“The Mind Parasites” came about when Wilson criticized a bloke named H P Lovecraft in one of his works. August Derleth, Lovecraft’s posthumous publisher and apologist, made a challenge to Wilson – saying, essentially “If you think Lovecraft was such a lousy writer, why don’t you do better yourself?” Wilson relished the challenge and set out to do just that. This book is the result. In fact, it can’t really be regarded as part of the Lovecraftian cycle – it takes too many liberties with the canon for that – but in its own right it’s an amazing work. We are not the top of the food chain; we have an energy predator which is feeding off of us and also restructuring the world in its image — this is the new world order. [Read more…]

The Day The Earth Caught Fire (1961 United Kingdom)

Remember when Britain produced really great motion pictures? OK, no one is that old who would visit this blog. Lucky for us there is dvd-blu ray to enjoy these hoary relics. Anyway, this was made decades before millions hated and distrusted the lame stream’s media lies that pass for “news.”  It is very rare that a film manages to capture the sweat, stress and panic of the newsroom (ho ho! – alright, I’ll reign in my cynicism for the duration of this post) where the workers gather round for quick meetings and discussions before frantically typing up a new story and making those all – important phone calls. And the decision to tell the whole story from the viewpoint of the Daily Express workers is a refreshing and exciting one. [Read more…]

Inferno (1970 United Kingdom)

This was the final story in Jon Pertwee’s debut season and, although slow, it is the best of a series that, whilst an improvement on latter period Patrick Troughton, seemed a bit stilted and somewhat stuck. Not least because after a ruling by the Time Lords, Pertwee is stuck on earth to help Unit (a hush-hush military brigade headed by the Brigadier (Nicholas Courtney) and there is no time travel. This gave the whole 1970 season a ‘Quatermass’ vibe that is very cosy and British. The story concerns a mission at a research station to bore through the earth’s crust with a view to harnessing what lies beneath as a form of cheap energy. [Read more…]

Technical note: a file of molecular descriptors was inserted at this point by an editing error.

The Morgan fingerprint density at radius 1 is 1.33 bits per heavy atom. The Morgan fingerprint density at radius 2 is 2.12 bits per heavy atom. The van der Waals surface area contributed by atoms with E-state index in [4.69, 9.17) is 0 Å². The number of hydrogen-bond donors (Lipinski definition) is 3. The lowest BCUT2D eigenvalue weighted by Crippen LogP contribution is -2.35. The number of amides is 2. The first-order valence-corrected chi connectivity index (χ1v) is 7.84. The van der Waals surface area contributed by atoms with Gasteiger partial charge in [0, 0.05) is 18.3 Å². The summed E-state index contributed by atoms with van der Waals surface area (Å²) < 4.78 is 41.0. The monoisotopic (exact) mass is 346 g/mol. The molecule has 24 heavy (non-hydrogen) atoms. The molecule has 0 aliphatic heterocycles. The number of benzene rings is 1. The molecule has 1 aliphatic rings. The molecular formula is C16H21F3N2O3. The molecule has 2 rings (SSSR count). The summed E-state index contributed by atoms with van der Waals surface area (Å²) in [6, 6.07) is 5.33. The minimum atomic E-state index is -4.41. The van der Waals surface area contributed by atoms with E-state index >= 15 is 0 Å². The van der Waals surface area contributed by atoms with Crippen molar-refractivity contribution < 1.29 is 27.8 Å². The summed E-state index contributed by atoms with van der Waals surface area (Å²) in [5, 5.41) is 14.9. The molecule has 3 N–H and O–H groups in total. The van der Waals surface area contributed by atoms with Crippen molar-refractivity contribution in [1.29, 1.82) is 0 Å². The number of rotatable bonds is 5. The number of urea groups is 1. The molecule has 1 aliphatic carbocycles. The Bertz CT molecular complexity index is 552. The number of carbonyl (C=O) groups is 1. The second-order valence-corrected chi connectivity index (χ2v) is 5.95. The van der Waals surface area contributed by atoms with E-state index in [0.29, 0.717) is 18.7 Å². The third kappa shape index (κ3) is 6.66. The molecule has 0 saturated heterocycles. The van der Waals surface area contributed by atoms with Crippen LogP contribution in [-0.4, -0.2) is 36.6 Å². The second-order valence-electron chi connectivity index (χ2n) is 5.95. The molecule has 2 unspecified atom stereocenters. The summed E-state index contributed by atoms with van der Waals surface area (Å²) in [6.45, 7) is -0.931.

Tau Zero (Paoul Anderson)

Author James Blish considered this book the ultimate hard science fiction novel. There is something to be said for that. Praise indeed… I have rarely read a novel with such rigorous scientific underpinnings. Anderson had a degree in physics and in other novels it is quite clear that he thought about the properties of fictional planets he created. Anderson had a degree in physics and in other novels it is quite clear that he thought about the properties of fictional planets he created. Anderson takes hard science fiction as far as it will go here.
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Dune (Frank Herbert)

In order to enjoy Dune you have to enjoy complexity. All authors create little worlds in their stories but Herbert created a world. He puts people on the planets, governments, conflicting cultures, conflicting religions & conflicting ways of life that are thought out to the Nth level above and beyond anything else I’ve ever read. You could write a sociology dissertation on the societal relations Herbert conceived for Dune. Most authors need more than one book in order to tell an epic coming-of-age story. Herbert did it in one. Part of his genius as an author was his ability to imply far more about his world than he actually showed.  [Read more…]